If you’ve got an old iMac gathering dust in your home, sitting either on the end of your desk or in the corner of a room, you might be wondering what you can do with it.
Sure, you could sell it, but you could be using it as a second monitor for your laptop or desktop computer.
How to turn your old iMac into a monitor
So over on the official Apple website, this feature is referred to as “target display mode”. It’s only available with certain iMacs, so if the iMac you want to use as a monitor is of a certain age, it won’t work. You can check the age of your Mac by clicking the Apple symbol at the top of your screen and then “About this Mac”. You can also use Apple’s handy web page on identifying the age of your iMac.
Unfortunately, it’s not as simple as connecting a cable from a computer to a monitor. At the time of writing, target display mode is only available on a handful of iMacs dating back to 2009, with iMacs released after mid-2014 simply not compatible. There are also some strange OS requirements, with more recent macOS releases not allowing access to target display mode.
Check the compatibility of the iMac for monitor use
First, you’ll need to check that the iMac for monitor use meets the requirements for the target display mode. If the iMac is from 2011, 2012, 2013 or mid-2014, then it is compatible, provided that it has macOS High Sierra or an earlier OS installed.
Alternatively, the 24-inch and the 27-inch iMac models from 2009 and 2010 can also be used as an external display, provided that they have macOS High Sierra or earlier installed.
If your iMac is younger than 2014, we’re sorry. It just won’t work.
Check the compatibility of the Mac you’ll be using as the computer
The Mac that you’ll be using as the computer (as in, the iMac or MacBook that will be using the screen of the iMac as a secondary display) will need to be from 2019 or earlier and have macOS Catalina or earlier installed.
What cable do I need for using my iMac as a monitor?
For most setups, you’ll need to use a Thunderbolt or Thunderbolt 2 cable to use the iMac as a display. However, if you’re using an iMac from 2009 or 2010 as the display, you’ll need to connect the devices with a Mini DisplayPort cable.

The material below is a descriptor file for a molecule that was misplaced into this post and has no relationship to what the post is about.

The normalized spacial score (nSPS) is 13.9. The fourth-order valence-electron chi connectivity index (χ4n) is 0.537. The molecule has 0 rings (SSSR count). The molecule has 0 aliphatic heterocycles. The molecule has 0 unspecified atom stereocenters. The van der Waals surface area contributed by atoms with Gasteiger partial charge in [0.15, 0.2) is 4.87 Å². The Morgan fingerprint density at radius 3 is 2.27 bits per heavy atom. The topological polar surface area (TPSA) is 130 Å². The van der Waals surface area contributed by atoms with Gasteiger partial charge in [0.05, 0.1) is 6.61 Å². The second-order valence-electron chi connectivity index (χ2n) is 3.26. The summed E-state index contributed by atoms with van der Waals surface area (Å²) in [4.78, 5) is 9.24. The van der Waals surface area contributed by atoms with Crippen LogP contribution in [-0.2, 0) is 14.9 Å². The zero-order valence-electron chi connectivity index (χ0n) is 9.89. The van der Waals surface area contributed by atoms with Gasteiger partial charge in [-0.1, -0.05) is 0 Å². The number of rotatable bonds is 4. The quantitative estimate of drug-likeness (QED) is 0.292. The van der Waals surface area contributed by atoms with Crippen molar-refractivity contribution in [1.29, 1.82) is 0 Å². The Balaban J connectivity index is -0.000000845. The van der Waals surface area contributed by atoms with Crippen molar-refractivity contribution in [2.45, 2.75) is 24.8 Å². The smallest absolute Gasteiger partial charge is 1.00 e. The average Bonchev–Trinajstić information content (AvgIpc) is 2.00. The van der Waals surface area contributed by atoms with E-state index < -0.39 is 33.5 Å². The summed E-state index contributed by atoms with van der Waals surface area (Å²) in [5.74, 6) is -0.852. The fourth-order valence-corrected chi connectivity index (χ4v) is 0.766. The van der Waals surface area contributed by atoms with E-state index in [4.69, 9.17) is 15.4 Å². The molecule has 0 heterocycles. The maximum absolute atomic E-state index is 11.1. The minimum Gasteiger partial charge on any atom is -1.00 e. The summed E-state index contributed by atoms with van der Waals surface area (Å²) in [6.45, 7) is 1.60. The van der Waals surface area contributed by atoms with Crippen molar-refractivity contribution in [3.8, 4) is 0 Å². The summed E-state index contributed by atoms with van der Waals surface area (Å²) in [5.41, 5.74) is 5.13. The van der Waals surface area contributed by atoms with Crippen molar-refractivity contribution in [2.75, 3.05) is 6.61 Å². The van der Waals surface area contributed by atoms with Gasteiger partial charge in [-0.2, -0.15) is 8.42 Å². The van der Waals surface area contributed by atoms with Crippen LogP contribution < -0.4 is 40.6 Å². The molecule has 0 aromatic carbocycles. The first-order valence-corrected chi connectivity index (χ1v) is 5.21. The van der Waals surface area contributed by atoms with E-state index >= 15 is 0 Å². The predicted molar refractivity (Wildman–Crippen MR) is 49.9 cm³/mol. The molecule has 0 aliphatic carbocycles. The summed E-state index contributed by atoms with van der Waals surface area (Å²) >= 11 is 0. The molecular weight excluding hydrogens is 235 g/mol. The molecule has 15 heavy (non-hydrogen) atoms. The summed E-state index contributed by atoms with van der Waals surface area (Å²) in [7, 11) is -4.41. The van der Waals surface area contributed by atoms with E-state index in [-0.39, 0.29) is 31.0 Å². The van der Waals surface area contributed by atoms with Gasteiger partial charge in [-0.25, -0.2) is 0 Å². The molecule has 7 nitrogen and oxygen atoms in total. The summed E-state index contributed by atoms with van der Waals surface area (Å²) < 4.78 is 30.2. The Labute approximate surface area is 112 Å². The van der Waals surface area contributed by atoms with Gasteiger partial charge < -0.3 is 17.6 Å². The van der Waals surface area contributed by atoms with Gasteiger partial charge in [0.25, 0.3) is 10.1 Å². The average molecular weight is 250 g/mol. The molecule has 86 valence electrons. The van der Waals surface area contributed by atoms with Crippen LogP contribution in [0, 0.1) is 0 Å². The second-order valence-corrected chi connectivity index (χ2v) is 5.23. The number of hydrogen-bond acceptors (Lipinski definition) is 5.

How to start target display mode and use your old iMac as a monitor
- To begin, boot up the old iMac and log in with a macOS user account.
- Once you’ve done this, connect the iMac to the iMac using the appropriate cable (we covered which one you should be using in the previous section).
- Press Command-F2 on the keyboard of the iMac you want to use as a display. This will transform it into target display mode and will show the screen of the other iMac if all the prerequisite steps have been followed correctly. You can use multiple iMacs as displays.
- You can disable this mode by pressing Command-F2 again or by disconnecting the cable. Restarting either device also works.
- Keep in mind that the iMac in target display mode won’t give you access to its built-in camera or ports. If you need to access these, you’ll need to exit out of target display mode.
- Brightness and sound will, however, be controllable on the target display mode iMac. Accessing Sound settings in System Preferences on the computer-mode iMac will give you control over the monitor-mode screen, and accessing Displays Preferences on the computer-mode iMac will give you control over the brightness on the display-mode iMac.
It’s that simple.
Can I use an iMac as a monitor on a Windows PC?
Yes. Your PC will need to feature the same cable connections as outlined in the earlier section on iMac cables (so Mini Display Port for models from 2009 and 2010, and Thunderbolt or Thunderbolt 2 for iMacs from 2011 through to mid-2014). Alternatively, an HDMI or DisplayPort cable adapter could work.
Just follow the steps outlined in the earlier section, including pressing Command-F2 on the target display mode iMac. This will mirror the screen.
Alternatively, if you want to go really technical, and if you want to use an iMac as a monitor that doesn’t have target display mode, you can turn it into a display through some Boot Camp trickery. Alphr has a guide on this here, however it’ll require a decent internet connection and a Windows PC.